With so much controversy buzzing in Congress over taxes this year, it shouldn’t surprise anyone that there are a lot of headaches in store for those making higher salaries and bringing in larger incomes in the U.S. There are some people doing everything they can to lower their tax bill for 2010 while pushing offer deductions for the coming tax season in the hope they may go farther in 2011 should the tax rates increase.
Still, some are looking for those last minute tax deductions in order to get the best possible tax bill for the 2010. In fact for some families, many of whom are struggling in the weak economy, want to take advantage of these deductions to lighten the load or use it to open new doors of opportunity.
Here’s a good example of last minute deductions:
If you increase 401(k) contributions during the last few pay periods, you’ll lower your taxable income and possibly qualify you for additional tax breaks based on certain income limits.
No matter what your income level may be you can convert a traditional retirement account to a Roth IRA to qualify for certain deductions, provided it is done before December 31st. This deducts from the bill by dividing it between the 2011 and 2012 tax returns. It’s a big area of savings. Plus, the conversion will not increase your 2010 income levels.
There are some addition tax reductions that will expire at the end of 2010. As such, they’re time sensitive and you need to jump on them quickly. For instance, you could sell off the long-term capital gains without paying a dime in taxes or you could install some energy-efficient windows or doors to qualify for the home-energy tax credit,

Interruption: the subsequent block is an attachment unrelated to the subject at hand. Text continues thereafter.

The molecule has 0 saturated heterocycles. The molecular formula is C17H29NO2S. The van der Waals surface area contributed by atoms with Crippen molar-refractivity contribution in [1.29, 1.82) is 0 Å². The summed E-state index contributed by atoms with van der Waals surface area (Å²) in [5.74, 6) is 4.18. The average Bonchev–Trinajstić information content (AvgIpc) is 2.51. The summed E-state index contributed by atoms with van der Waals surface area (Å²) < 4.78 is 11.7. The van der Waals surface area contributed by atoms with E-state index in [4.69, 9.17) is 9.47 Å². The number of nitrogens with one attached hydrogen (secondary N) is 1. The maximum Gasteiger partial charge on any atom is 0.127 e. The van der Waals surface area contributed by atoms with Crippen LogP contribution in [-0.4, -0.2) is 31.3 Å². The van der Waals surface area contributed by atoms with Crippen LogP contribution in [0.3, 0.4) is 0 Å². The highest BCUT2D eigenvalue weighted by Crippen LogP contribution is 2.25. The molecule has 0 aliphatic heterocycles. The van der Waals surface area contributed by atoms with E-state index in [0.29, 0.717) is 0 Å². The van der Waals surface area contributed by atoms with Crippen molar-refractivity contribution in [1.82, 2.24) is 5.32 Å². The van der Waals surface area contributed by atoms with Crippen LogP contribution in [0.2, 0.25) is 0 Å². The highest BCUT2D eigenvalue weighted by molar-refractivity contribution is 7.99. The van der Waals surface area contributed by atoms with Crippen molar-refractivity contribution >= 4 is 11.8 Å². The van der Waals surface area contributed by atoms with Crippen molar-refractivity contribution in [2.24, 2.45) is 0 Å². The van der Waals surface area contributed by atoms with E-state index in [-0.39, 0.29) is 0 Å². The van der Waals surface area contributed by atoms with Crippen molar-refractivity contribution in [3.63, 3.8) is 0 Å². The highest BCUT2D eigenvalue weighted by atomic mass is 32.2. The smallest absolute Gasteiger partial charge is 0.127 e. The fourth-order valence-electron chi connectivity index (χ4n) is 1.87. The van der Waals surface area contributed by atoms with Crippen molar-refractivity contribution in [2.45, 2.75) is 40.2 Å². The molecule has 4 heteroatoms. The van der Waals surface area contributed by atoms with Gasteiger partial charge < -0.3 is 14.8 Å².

One of the big issues getting attention by the media is the upcoming lame-duck session of Congress in December. A number of tax breaks that expired are on the table for reinstatement. Also, the big exemption dealing with the alternative minimum tax remains a crucial item. This deduction would keep millions of middle class Americans form paying the tax level created to tax the wealthy.
For college students there is the American Opportunity Credit which also expires on December 31st. This credit would all those students with incomes up to $80,000 ($160, for married couples) who are paying $4,000 in tuition during 2010 to receive a tax credit totally $2,500. Also, you can use it to pay future tuition for the following year.
There may be other last minute tax deductions that might be available throughout channels. It may be worth a little of your time and effort to do some additional research to track a few more down so you can lower what you’ll have to pay in taxes for the year. Imagine some of the benefits this provides to your family.
No one want to face a heavy tax burden without considering the way to avoid some of it if they can.